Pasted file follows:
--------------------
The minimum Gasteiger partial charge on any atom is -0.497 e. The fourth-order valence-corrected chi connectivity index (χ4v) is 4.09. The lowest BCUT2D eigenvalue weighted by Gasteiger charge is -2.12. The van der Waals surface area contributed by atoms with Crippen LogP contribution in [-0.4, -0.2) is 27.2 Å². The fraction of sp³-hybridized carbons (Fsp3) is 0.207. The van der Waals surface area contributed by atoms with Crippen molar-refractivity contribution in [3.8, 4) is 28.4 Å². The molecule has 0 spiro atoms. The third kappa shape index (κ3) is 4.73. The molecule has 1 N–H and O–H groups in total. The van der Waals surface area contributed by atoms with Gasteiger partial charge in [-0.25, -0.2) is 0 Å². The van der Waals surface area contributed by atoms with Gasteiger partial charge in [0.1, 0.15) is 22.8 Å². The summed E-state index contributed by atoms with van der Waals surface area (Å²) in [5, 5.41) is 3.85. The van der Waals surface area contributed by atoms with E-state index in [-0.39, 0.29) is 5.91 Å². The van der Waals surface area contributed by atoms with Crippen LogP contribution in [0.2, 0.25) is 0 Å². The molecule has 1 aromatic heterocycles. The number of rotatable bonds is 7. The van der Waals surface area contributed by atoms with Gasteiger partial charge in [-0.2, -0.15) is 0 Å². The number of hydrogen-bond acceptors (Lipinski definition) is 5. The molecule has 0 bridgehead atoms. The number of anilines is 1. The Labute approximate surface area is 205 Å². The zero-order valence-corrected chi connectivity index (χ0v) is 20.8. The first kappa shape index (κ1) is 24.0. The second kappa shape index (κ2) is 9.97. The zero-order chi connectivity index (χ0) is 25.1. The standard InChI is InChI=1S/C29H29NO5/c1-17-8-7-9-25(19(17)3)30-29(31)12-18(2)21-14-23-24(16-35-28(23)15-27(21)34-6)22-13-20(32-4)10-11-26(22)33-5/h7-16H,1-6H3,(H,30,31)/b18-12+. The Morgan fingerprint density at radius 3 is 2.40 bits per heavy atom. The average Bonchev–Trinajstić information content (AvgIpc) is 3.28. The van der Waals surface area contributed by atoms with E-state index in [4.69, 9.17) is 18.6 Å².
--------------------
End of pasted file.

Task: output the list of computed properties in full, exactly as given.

The minimum Gasteiger partial charge on any atom is -0.497 e. The fourth-order valence-corrected chi connectivity index (χ4v) is 4.09. The lowest BCUT2D eigenvalue weighted by Gasteiger charge is -2.12. The van der Waals surface area contributed by atoms with Crippen LogP contribution in [-0.4, -0.2) is 27.2 Å². The fraction of sp³-hybridized carbons (Fsp3) is 0.207. The van der Waals surface area contributed by atoms with Crippen molar-refractivity contribution in [3.8, 4) is 28.4 Å². The molecule has 0 spiro atoms. The third kappa shape index (κ3) is 4.73. The molecule has 1 N–H and O–H groups in total. The van der Waals surface area contributed by atoms with Gasteiger partial charge in [-0.25, -0.2) is 0 Å². The van der Waals surface area contributed by atoms with Gasteiger partial charge in [0.1, 0.15) is 22.8 Å². The summed E-state index contributed by atoms with van der Waals surface area (Å²) in [5, 5.41) is 3.85. The van der Waals surface area contributed by atoms with E-state index in [-0.39, 0.29) is 5.91 Å². The van der Waals surface area contributed by atoms with Crippen LogP contribution in [0.2, 0.25) is 0 Å². The molecule has 1 aromatic heterocycles. The number of rotatable bonds is 7. The van der Waals surface area contributed by atoms with Gasteiger partial charge in [-0.2, -0.15) is 0 Å². The number of hydrogen-bond acceptors (Lipinski definition) is 5. The molecule has 0 bridgehead atoms. The number of anilines is 1. The Labute approximate surface area is 205 Å². The zero-order valence-corrected chi connectivity index (χ0v) is 20.8. The first kappa shape index (κ1) is 24.0. The second kappa shape index (κ2) is 9.97. The zero-order chi connectivity index (χ0) is 25.1. The standard InChI is InChI=1S/C29H29NO5/c1-17-8-7-9-25(19(17)3)30-29(31)12-18(2)21-14-23-24(16-35-28(23)15-27(21)34-6)22-13-20(32-4)10-11-26(22)33-5/h7-16H,1-6H3,(H,30,31)/b18-12+. The Morgan fingerprint density at radius 3 is 2.40 bits per heavy atom. The average Bonchev–Trinajstić information content (AvgIpc) is 3.28. The van der Waals surface area contributed by atoms with E-state index in [4.69, 9.17) is 18.6 Å².